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dscn0675Fife Council has paid out a record £175,000 to the UK’s third largest mining company, after it rejected the application for Muir Dean open cast site near Crossgates in 2006, a decision later overturned by Scottish Ministers. Meanwhile, ATH has been fined £10,000 in Ayrshire for illegally building a road on one of Scotland’s most protected environments, and £40,000 in Dumfries and Galloway for pouring sludge into the River Nith.

What this shows is the massive disconnect between the penalties expected of big business if they break environmental law, and the consequences on councils if they dare to represent their constituents and say no to big business. The pay-out is supposedly for the “blunder” by the council in coming to its decision to reject the application. Supposedly, planning policy was not followed, meaning the decision was a “mistake” that cost ATH a lot of money.

But there was huge community opposition to Muir Dean – very very few of the people living around it and therefore affected by it, wanted the development to go ahead. Surely that must be what is taken into consideration when coming to planning decisions? Instead, policy must be followed. But that policy is devised by planners, politicians and business, who all conspire to impose unpopular but highly profitable developments on communities. So now we’re in a situation where no level of community opposition is sufficient to get planning applications refused. What do communities have to do to have a say over what happens to them?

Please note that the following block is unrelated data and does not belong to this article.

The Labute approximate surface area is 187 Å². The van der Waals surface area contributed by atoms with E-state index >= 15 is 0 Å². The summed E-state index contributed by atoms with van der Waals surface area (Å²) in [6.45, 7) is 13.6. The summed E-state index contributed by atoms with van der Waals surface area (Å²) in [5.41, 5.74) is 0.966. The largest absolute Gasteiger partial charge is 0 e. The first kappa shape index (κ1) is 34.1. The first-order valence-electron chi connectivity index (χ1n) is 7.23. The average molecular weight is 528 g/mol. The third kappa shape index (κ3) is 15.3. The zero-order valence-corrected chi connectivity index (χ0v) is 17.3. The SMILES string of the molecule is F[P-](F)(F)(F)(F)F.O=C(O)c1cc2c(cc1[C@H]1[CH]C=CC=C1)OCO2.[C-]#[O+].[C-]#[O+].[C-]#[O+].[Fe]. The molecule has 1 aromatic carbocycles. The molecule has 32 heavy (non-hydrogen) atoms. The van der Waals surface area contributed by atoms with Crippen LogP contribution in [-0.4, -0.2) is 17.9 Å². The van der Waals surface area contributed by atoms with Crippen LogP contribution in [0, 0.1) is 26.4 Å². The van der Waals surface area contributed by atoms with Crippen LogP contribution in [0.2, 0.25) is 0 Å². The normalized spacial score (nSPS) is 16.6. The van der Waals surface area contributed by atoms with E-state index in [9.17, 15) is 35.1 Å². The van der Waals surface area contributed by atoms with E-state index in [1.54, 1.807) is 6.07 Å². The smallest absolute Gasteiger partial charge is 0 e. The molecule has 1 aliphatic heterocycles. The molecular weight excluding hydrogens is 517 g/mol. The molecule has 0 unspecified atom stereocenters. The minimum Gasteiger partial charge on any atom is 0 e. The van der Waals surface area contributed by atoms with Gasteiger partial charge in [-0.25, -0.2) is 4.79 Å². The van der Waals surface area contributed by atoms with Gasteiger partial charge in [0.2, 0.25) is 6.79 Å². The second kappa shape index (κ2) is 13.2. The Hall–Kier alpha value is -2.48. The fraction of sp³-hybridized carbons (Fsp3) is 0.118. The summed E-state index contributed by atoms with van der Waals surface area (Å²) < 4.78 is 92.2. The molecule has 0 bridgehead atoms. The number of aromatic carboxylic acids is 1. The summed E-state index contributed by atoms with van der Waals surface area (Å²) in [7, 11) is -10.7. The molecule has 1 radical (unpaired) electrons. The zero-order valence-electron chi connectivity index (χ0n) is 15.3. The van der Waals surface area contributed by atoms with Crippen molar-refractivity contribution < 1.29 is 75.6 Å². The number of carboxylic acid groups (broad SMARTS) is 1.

Alistair Black, Chief Executive of ATH Resources, said: “It was something that the company did not relish having to do, but given the decision by the reporter it is quite clear that the councillors based their decision on unreasonable grounds. We felt compelled to seek compensation for the costs incurred, as these sorts of things are very costly for the business. It also shows that importance of council members listening to the recommendations of the council planning officers.”

Why are the recommendations of planning officers, whether in Fife, South Lanarkshire or Midlothian, consistently the opposite of the recommendations of communities. The current planning system in Scotland is a complete failure, and is resulting in mining companies making record profits (contributed to by tax payers money as this case in Fife) and communities having their health, environment and participation in the decision-making processes taken away from them.

For more information on this and the fines imposed on ATH Resources, click here.

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